It was quiet, too quiet! The eerie silence hung heavy in the air on a very hot and humid afternoon in Sri Lanka. Not a single leaf stirred. Unseen eyes watched as the Gorkha patrol moved slowly, bound by bound, along the jungle track. Rifleman Neerbahadur Thapa, who had been detailed as the forward scout, moved ahead slowly, taking cover in the bushes and trees on the left of the track leading to the jungle. His sharp eyes scanned the area ahead of him, from left to right and from right to left, just as he had been taught during his recruit training at the regimental centre in Shillong. There was no movement, no bird calls and even the insects were silent.
This part of Sri Lanka seemed to be holding its breath in anticipation of the drama that was about to unfold. Neerbahadur could read the jungle like a book. He knew that the absence of sound and movement spelt danger. He knew intuitively that there was a problem ahead. Gorkhas are essentially hunters, and silence is crucial when operating in the jungle, for both the hunter and the hunted. He had to be invisible to succeed, but how could he become invisible when he was required to move in an area with limited cover, and that too in enemy-held territory?
A battalion of the Madras Regiment had been encircled by the Tamil Tigers. The Gorkhas, who had just landed at Palel airfield, had been tasked to link up with the battalion before nightfall. The Tamil Tigers anticipated such a move and laid a clever ambush. Neerbahadur’s keen eyes detected a slight movement in the jungle to his right. The Tamil Tigers watched Neerbahadur indicate by hand signals to the Gorkha troops that were following that there was danger ahead. Neerbahadur was undecided.
On the one hand, he had been told to move fast so that the beleaguered battalion could be linked up before nightfall. On the other hand, he sensed there was danger ahead and that he was on exposed ground. The Tamil Tigers had held their fire as they were looking for a bigger target. However, if their presence was discovered, they would be in danger of being cut off should the Gorkhas move a force behind them. Neerbahadur decided that he needed to run forward towards the jungle up ahead, which offered cover. He got up from his position and started to run. The Tamil Tiger manning the heavy machine gun waited until Neerbahadur came to an open piece of ground and started firing when he ran across the open patch. The fusillade caught Neerbahadur on the run. The force of the bullets and the momentum of his run threw him up into the air, and he somersaulted and fell spreadeagled on the ground. Neerbahadur got hold of his weapon and fired back at his assailants, but being wounded and without cover, he caught the brunt of the enemy fire as more bullets pumped into his exposed body, killing him on the spot.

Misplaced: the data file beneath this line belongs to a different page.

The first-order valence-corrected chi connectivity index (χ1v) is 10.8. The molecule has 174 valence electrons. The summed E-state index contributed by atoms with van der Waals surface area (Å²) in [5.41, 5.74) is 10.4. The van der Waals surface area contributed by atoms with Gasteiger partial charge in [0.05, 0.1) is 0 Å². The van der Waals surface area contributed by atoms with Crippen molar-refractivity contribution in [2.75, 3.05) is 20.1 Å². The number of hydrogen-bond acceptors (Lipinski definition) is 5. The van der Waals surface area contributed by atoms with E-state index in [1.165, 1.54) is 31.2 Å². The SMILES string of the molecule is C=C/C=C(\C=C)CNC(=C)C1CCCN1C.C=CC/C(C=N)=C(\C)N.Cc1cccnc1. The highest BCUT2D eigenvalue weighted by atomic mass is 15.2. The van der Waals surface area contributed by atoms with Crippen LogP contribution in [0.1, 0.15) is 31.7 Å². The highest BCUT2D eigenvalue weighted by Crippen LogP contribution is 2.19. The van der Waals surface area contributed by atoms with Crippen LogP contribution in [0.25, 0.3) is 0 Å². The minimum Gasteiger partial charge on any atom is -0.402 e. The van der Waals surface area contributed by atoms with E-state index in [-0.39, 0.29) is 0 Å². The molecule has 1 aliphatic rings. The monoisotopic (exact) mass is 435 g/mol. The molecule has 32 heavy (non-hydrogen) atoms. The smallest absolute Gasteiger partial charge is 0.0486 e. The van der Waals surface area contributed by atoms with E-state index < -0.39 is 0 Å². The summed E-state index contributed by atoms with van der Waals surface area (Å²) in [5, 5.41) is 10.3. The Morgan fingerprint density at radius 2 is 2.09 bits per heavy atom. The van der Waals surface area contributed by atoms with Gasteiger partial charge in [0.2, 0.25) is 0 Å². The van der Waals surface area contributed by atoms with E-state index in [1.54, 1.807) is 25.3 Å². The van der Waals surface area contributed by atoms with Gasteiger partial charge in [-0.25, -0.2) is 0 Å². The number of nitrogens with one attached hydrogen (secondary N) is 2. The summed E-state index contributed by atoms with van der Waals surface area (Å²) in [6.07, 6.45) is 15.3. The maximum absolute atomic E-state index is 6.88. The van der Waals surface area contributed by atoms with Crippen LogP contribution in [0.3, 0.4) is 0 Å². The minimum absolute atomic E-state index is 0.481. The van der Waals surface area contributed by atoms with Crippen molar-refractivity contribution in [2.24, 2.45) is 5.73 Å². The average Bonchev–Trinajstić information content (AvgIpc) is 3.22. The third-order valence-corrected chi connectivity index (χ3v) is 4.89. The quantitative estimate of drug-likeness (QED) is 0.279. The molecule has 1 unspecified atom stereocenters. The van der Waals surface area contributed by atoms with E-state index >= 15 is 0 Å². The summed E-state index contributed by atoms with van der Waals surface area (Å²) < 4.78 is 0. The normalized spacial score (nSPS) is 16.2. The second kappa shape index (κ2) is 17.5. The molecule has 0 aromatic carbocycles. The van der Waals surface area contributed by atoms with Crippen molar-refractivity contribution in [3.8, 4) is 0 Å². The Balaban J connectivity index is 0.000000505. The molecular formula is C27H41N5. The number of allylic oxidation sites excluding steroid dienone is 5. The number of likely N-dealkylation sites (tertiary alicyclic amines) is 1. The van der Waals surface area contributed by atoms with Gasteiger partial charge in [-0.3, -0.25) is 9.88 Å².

Neerbahadur’s section responded immediately by firing a heavy fusillade at the ambush party, while the remainder of his company moved quickly from behind to cut off the enemy from the rear. The Tamil Tigers noticed the movement and commenced their withdrawal from the ambush site. The Gorkhas managed to intercept some of the escaping enemy, killing three and wounding many more. The firefight lasted another sixty minutes as the enemy endeavoured to take away their dead and wounded. The battalion reorganized, resumed its advance, successfully completed its mission and returned to base, where Neerbahadur was cremated with full military honours.
Rifleman Neerbahadur Thapa, killed in that ambush by the Tamil Tigers, was a third-generation soldier of the battalion. Gorkha soldiers are tough. Living in the hills makes them strong and resilient, and they are able to withstand the vicissitudes of war, climate and terrain better than most. They are cheerful in disposition, and nothing can disturb their equanimity. They are loyal to the core and fearless in battle. All these qualities place them among the best soldiers in the world, and they are much sought after. Soldiering is a natural profession for them, and the battalion has men from the same family who are fifth-generation soldiers, all of whom have served or continue to serve in the unit.
Field Marshal Sam Manekshaw, who was from this regiment, once said, “If anyone says that he is not afraid of dying, he is either a liar or a Gorkha.”
The battalion has some excellent customs and traditions. One of them is that when an officer is commissioned into the battalion, he spends his first leave in Nepal instead of going home. The young officer is normally accompanied by a soldier due to proceed on leave, who takes him to his own home and then hands him over to the next family to be visited; thereafter, the officer is handed over from one family to another, until all the families are visited and it is time for him to return to the battalion. In this manner, the young officer gets to know the families of his men, their language, dialects, customs and traditions, culture, songs and dances, and the difficulties that they face in the mountainous areas of Nepal, where most of the travelling is done on foot.
He meets the fathers, mothers, children and grandparents of his men and is thus initiated into their culture and traditions. The fathers and grandfathers tell him tales of battles fought in faraway lands, and the history of the battalion comes alive. When he returns to the battalion, he will have come to know every member of his men’s families, and a strong bond is formed between the officer and the men he commands. The men’s families associate so closely with the unit that family honour and the honour of the battalion become synonymous.
Excerpted with permission from Beyond Fear: True Stories on Life in the Indian Armed Forces, Ian Cardozo, Penguin India.